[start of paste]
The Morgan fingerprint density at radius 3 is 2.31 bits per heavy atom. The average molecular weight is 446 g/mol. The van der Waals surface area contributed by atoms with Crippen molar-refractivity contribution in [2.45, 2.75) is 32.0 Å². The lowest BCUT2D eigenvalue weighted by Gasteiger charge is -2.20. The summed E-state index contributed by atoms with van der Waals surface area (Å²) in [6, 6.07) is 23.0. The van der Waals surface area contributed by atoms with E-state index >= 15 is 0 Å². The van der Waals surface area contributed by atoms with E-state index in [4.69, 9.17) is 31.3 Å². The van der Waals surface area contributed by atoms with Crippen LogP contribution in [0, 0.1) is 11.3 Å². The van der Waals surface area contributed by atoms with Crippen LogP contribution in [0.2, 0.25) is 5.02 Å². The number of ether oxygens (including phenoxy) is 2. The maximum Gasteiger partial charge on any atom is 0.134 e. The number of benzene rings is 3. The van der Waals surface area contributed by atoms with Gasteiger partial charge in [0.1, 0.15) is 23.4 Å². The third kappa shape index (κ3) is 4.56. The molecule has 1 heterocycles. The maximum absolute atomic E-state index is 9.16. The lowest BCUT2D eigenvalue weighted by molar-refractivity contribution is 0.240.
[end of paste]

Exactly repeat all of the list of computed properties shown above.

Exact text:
The Morgan fingerprint density at radius 3 is 2.31 bits per heavy atom. The average molecular weight is 446 g/mol. The van der Waals surface area contributed by atoms with Crippen molar-refractivity contribution in [2.45, 2.75) is 32.0 Å². The lowest BCUT2D eigenvalue weighted by Gasteiger charge is -2.20. The summed E-state index contributed by atoms with van der Waals surface area (Å²) in [6, 6.07) is 23.0. The van der Waals surface area contributed by atoms with E-state index >= 15 is 0 Å². The van der Waals surface area contributed by atoms with E-state index in [4.69, 9.17) is 31.3 Å². The van der Waals surface area contributed by atoms with Crippen LogP contribution in [0, 0.1) is 11.3 Å². The van der Waals surface area contributed by atoms with Crippen LogP contribution in [0.2, 0.25) is 5.02 Å². The number of ether oxygens (including phenoxy) is 2. The maximum Gasteiger partial charge on any atom is 0.134 e. The number of benzene rings is 3. The van der Waals surface area contributed by atoms with Gasteiger partial charge in [0.1, 0.15) is 23.4 Å². The third kappa shape index (κ3) is 4.56. The molecule has 1 heterocycles. The maximum absolute atomic E-state index is 9.16. The lowest BCUT2D eigenvalue weighted by molar-refractivity contribution is 0.240.